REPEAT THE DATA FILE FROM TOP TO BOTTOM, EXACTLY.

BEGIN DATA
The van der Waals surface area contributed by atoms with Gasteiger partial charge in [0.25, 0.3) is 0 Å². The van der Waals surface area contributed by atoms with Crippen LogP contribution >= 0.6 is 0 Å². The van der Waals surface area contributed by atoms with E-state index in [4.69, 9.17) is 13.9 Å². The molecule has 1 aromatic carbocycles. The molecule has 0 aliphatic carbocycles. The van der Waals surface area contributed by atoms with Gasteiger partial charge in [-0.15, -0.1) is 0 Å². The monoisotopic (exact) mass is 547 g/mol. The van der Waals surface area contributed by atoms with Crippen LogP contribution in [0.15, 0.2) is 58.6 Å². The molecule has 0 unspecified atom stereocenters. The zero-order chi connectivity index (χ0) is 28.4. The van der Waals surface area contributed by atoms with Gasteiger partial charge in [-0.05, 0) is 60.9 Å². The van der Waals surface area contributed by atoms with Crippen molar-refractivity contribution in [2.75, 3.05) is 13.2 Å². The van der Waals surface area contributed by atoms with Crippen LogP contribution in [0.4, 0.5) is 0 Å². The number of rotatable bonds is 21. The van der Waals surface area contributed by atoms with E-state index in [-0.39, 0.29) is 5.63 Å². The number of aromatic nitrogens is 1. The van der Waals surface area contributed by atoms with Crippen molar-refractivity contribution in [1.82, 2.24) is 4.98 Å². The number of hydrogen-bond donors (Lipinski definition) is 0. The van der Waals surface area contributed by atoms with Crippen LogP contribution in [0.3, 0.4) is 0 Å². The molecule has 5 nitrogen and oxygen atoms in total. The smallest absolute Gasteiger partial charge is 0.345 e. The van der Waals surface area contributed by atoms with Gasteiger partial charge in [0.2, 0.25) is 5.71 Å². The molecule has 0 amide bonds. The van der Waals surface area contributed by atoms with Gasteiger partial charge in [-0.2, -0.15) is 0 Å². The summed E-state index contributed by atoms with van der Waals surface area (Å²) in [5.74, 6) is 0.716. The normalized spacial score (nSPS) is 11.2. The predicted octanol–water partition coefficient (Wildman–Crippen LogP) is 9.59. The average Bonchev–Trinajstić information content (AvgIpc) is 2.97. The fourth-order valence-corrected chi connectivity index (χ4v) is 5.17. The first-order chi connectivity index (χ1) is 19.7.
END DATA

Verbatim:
The van der Waals surface area contributed by atoms with Gasteiger partial charge in [0.25, 0.3) is 0 Å². The van der Waals surface area contributed by atoms with Crippen LogP contribution >= 0.6 is 0 Å². The van der Waals surface area contributed by atoms with E-state index in [4.69, 9.17) is 13.9 Å². The molecule has 1 aromatic carbocycles. The molecule has 0 aliphatic carbocycles. The van der Waals surface area contributed by atoms with Gasteiger partial charge in [-0.15, -0.1) is 0 Å². The monoisotopic (exact) mass is 547 g/mol. The van der Waals surface area contributed by atoms with Crippen LogP contribution in [0.15, 0.2) is 58.6 Å². The molecule has 0 unspecified atom stereocenters. The zero-order chi connectivity index (χ0) is 28.4. The van der Waals surface area contributed by atoms with Gasteiger partial charge in [-0.05, 0) is 60.9 Å². The van der Waals surface area contributed by atoms with Crippen molar-refractivity contribution in [2.75, 3.05) is 13.2 Å². The van der Waals surface area contributed by atoms with Crippen LogP contribution in [0.4, 0.5) is 0 Å². The number of rotatable bonds is 21. The van der Waals surface area contributed by atoms with E-state index in [-0.39, 0.29) is 5.63 Å². The number of aromatic nitrogens is 1. The van der Waals surface area contributed by atoms with Crippen molar-refractivity contribution in [1.82, 2.24) is 4.98 Å². The number of hydrogen-bond donors (Lipinski definition) is 0. The van der Waals surface area contributed by atoms with Crippen LogP contribution in [0.3, 0.4) is 0 Å². The molecule has 5 nitrogen and oxygen atoms in total. The smallest absolute Gasteiger partial charge is 0.345 e. The van der Waals surface area contributed by atoms with Gasteiger partial charge in [0.2, 0.25) is 5.71 Å². The molecule has 0 amide bonds. The van der Waals surface area contributed by atoms with Gasteiger partial charge in [-0.2, -0.15) is 0 Å². The summed E-state index contributed by atoms with van der Waals surface area (Å²) in [5.74, 6) is 0.716. The normalized spacial score (nSPS) is 11.2. The predicted octanol–water partition coefficient (Wildman–Crippen LogP) is 9.59. The average Bonchev–Trinajstić information content (AvgIpc) is 2.97. The fourth-order valence-corrected chi connectivity index (χ4v) is 5.17. The first-order chi connectivity index (χ1) is 19.7.